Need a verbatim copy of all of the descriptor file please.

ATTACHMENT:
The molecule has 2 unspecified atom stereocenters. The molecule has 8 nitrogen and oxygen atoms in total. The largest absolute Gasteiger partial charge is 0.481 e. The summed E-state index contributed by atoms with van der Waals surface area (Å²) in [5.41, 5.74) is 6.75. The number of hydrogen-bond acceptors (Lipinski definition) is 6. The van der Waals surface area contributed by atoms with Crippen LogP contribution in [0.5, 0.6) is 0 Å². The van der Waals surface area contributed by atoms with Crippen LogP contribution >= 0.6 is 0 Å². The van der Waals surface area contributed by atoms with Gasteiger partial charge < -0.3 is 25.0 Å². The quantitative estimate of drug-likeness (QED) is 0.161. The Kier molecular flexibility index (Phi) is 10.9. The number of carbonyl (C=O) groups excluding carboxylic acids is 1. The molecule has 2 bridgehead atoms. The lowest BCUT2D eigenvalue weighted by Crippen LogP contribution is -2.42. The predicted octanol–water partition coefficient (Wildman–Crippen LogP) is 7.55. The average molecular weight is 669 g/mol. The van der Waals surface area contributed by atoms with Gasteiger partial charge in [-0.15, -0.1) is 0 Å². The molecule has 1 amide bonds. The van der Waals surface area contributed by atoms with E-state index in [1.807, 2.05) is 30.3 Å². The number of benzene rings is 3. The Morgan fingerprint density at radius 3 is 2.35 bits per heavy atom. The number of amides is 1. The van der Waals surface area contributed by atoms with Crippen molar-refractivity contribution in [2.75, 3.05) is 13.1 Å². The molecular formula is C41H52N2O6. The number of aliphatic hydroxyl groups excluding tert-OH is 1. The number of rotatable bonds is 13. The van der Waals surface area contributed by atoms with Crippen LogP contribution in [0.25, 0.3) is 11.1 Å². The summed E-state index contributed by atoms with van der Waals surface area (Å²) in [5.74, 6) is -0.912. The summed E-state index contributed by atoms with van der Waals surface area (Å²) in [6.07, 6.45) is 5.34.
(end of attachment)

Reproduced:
The molecule has 2 unspecified atom stereocenters. The molecule has 8 nitrogen and oxygen atoms in total. The largest absolute Gasteiger partial charge is 0.481 e. The summed E-state index contributed by atoms with van der Waals surface area (Å²) in [5.41, 5.74) is 6.75. The number of hydrogen-bond acceptors (Lipinski definition) is 6. The van der Waals surface area contributed by atoms with Crippen LogP contribution in [0.5, 0.6) is 0 Å². The van der Waals surface area contributed by atoms with Crippen LogP contribution >= 0.6 is 0 Å². The van der Waals surface area contributed by atoms with Gasteiger partial charge < -0.3 is 25.0 Å². The quantitative estimate of drug-likeness (QED) is 0.161. The Kier molecular flexibility index (Phi) is 10.9. The number of carbonyl (C=O) groups excluding carboxylic acids is 1. The molecule has 2 bridgehead atoms. The lowest BCUT2D eigenvalue weighted by Crippen LogP contribution is -2.42. The predicted octanol–water partition coefficient (Wildman–Crippen LogP) is 7.55. The average molecular weight is 669 g/mol. The van der Waals surface area contributed by atoms with Gasteiger partial charge in [-0.15, -0.1) is 0 Å². The molecule has 1 amide bonds. The van der Waals surface area contributed by atoms with E-state index in [1.807, 2.05) is 30.3 Å². The number of benzene rings is 3. The Morgan fingerprint density at radius 3 is 2.35 bits per heavy atom. The number of amides is 1. The van der Waals surface area contributed by atoms with Crippen molar-refractivity contribution in [2.75, 3.05) is 13.1 Å². The molecular formula is C41H52N2O6. The number of aliphatic hydroxyl groups excluding tert-OH is 1. The number of rotatable bonds is 13. The van der Waals surface area contributed by atoms with Crippen LogP contribution in [0.25, 0.3) is 11.1 Å². The summed E-state index contributed by atoms with van der Waals surface area (Å²) in [5.74, 6) is -0.912. The summed E-state index contributed by atoms with van der Waals surface area (Å²) in [6.07, 6.45) is 5.34.